Colombo, April 22: A streak of six devastating bomb blasts ripped through five-star hotels and churches holding Easter mass, came as a shock to the entire world. Killing almost 290 people, and leaving several injured, the deadliest attack is ought to be shame on humanity. As investigation grips in deep, the police authorities have claimed to have arrested 24 people in connection with the attacks, Superintendent of Police Ruwan Gunasekara said.
There was no immediate claim of responsibility, but the intelligence agencies in Sri Lanka have suspected a strong role of ISIS in this act. Explaining the series of the act, an intelligence officer said, “If you observe the pattern of the attack it is a classic Islamic State attack. A collective of people has been targeted using explosives. The government is working closely with Sri Lanka to get to the bottom of this. As of now, we are strongly suspecting IS because of the nature of the attack, but forensics will try to establish the explosive used, and the kind of detonator and other details to get to the bottom of this."
Although the true motive behind the attack remains as no one has claimed responsibility for the shocking attacks, as of now, two suicide bombers have been identified as Zahran Hashim and Abu Mohammed. The National Thowheeth Jama'ath (NTJ) is a radical Muslim group in Sri Lanka that was linked last year to the vandalism of Buddhist statues.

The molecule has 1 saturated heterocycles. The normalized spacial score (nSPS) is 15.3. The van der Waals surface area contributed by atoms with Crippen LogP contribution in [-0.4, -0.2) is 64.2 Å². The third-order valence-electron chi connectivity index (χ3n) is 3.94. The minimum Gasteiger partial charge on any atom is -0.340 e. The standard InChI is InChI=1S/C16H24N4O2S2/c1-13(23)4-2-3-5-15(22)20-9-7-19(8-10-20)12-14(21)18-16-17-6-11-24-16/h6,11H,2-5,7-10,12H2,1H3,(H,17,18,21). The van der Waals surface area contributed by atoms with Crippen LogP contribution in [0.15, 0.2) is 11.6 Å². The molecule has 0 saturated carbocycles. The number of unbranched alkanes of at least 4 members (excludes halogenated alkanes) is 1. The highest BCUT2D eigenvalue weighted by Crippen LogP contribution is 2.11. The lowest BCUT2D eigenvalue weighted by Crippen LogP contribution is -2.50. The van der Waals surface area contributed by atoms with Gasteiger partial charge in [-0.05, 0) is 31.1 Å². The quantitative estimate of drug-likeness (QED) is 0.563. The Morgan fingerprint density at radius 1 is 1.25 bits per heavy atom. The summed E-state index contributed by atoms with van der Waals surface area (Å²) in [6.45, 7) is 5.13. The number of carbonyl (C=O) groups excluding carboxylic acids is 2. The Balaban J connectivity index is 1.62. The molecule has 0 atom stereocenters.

Key intelligence on a possible terrorist attack was not passed onto the Sri Lankan government weeks before the attack. Prime Minister Ranil Wickremesinghe acknowledged late on Sunday that “information was there” about possible attacks, adding that “we must also look into why adequate precautions were not taken.”
The attack on churches gains major significance given the Christian community constituting a minority of 7.6 percent in the overall 22 million Sri Lankan population. Sri Lankan authorities order curfew in Colombo from 8 pm to 4 am. Sri Lanka also imposed a nationwide curfew and curbed social media access to prevent "wrong information" from spreading in the country of 21 million people.
The apparently coordinated attacks were the deadliest to hit the country in the decade since the end of a bloody civil war that killed up to 100,000 people and evoked painful memories for many Sri Lankans. They also marked a devastating escalation of violence against the country's Christian minority that has been targeted in the past, but never to such brutal effect.